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Oh Volkswagen, What Have You Done!

Forbes logo Forbes 23-09-2015 Trefis Team, Contributor

In what continues to be a year to forget for the German automaker Volkswagen AG, the company, which passed Toyota to become the world’s highest-selling auto company this year, recently admitted to cheating the U.S. emission-control standards. According to the federal regulators, Volkswagen admitted to fitting its diesel vehicles with a defeat device that made it possible for the cars to emit less when tested, compared to the real-world conditions. The intensity of this scandal is high and the scale is massive. Volkswagen now faces large fines, loss in customer trust, disenchantment, and possible backlash from its investors, and maybe even criminal charges.

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guilty: The stock which was already on a downtrend this year, has further declined by over 20% since last Thursday, wiping out approximately $20 billion in market value. Volkswagen has faced headwinds all through this year, hurt by the weaker economic conditions in its single largest market China, and continually low sales in the U.S., and this news, frankly, could spell doom. The carmaker has issued a public apology, with both the CEO Martin Winterkorn and CEO of Volkswagen Group of America, Michael Horn, apologizing for the dishonesty and breach of trust, and vowing to ‘make it right’ in due time, but could this be too little too late?© Provided by Forbes The stock which was already on a downtrend this year, has further declined by over 20% since last Thursday, wiping out approximately $20 billion in market value. Volkswagen has faced headwinds all through this year, hurt by the weaker economic conditions in its single largest market China, and continually low sales in the U.S., and this news, frankly, could spell doom. The carmaker has issued a public apology, with both the CEO Martin Winterkorn and CEO of Volkswagen Group of America, Michael Horn, apologizing for the dishonesty and breach of trust, and vowing to ‘make it right’ in due time, but could this be too little too late?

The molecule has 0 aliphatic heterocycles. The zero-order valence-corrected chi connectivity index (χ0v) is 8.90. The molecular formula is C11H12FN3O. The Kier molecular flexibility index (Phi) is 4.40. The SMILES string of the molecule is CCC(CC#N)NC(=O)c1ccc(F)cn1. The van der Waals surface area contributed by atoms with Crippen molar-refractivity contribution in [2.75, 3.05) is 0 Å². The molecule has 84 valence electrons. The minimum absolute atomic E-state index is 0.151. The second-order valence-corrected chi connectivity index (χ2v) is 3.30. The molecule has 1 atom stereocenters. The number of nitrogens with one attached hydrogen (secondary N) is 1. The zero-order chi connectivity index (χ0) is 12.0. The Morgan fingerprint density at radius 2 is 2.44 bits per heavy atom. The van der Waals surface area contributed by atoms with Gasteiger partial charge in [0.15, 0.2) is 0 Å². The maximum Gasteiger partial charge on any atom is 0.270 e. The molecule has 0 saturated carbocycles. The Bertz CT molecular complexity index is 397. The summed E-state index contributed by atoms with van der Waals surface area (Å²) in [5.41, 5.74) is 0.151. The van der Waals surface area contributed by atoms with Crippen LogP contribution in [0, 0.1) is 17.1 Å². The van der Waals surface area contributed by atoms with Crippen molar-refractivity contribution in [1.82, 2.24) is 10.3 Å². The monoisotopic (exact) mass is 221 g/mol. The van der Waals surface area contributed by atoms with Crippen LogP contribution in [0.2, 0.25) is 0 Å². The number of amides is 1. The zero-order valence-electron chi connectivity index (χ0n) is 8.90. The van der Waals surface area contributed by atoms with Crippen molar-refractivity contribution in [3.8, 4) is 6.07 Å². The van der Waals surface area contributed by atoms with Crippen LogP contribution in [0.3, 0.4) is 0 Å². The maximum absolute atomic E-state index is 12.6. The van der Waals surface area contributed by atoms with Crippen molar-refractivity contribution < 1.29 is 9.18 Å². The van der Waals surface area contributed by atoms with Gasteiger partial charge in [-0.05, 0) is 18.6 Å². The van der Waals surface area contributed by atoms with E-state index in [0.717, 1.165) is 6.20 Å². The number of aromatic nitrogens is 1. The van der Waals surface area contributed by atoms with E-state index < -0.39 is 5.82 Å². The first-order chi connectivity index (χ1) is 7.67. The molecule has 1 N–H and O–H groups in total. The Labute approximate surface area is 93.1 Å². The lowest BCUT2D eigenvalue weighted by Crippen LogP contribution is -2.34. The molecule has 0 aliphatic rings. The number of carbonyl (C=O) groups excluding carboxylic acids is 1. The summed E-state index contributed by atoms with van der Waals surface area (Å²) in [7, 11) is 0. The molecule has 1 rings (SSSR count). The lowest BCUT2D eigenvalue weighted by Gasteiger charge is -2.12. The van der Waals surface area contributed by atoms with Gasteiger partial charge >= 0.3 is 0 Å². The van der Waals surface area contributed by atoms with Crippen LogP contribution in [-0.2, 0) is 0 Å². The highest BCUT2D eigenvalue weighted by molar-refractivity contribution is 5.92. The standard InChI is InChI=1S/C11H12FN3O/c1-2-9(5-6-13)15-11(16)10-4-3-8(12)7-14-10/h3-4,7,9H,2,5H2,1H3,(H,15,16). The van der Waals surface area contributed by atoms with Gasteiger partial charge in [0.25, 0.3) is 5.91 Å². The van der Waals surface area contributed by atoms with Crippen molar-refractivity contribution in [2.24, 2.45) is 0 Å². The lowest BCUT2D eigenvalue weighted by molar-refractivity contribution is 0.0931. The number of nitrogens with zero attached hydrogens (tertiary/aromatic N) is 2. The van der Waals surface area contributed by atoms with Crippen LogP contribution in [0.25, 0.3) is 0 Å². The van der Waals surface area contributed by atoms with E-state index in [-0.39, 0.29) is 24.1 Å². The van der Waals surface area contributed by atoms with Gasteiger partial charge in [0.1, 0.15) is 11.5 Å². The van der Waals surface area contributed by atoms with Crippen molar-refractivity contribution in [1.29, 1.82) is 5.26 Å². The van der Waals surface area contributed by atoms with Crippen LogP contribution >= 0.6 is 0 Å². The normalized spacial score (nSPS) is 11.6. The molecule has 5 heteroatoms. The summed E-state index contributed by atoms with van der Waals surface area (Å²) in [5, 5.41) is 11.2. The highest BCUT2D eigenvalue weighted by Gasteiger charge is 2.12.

The stock which was already on a downtrend this year, has further declined by over 20% since last Thursday, wiping out approximately $20 billion in market value. Volkswagen has faced headwinds all through this year, hurt by the weaker economic conditions in its single largest market China, and continually low sales in the U.S., and this news, frankly, could spell doom. The carmaker has issued a public apology, with both the CEO Martin Winterkorn and CEO of Volkswagen Group of America, Michael Horn, apologizing for the dishonesty and breach of trust, and vowing to ‘make it right’ in due time, but could this be too little too late?

We have recently revised our price estimate for Volkswagen. We now have a $36 price estimate for the company, which is above the current market price.

See Our Complete Analysis For Volkswagen AG

Let’s take a deeper look at the situation.

The Crime

Volkswagen fitted its diesel models of the Jetta, Beetle, Golf, Passat, and the Audi A3 with a sophisticated software that recognizes when the car is being tested and immediately cuts emissions to a permissible level. However, in normal driving conditions, these cars fitted with the ‘defeat device’ would pollute 10-40 times the legal limit, according to The US Environmental Protection Agency. So not only does this translate into cheating the regulatory body, but also the customers, who bought these affected cars and thought they were driving a cleaner car all this while.

Diesel cars aren’t a rage in the U.S., where low petrol prices and stricter emission standards for the diesel vehicles make it tough to sell these variants. Automakers have to comply with 31mg NOx (nitrogen oxide) emissions per kilometer in the country, compared to 80mg in Europe. While approximately half of the new passenger cars sold in Europe run on diesel, less than 1% in the U.S. use diesel. These tougher standards made it difficult to develop a high performance diesel-run automobile.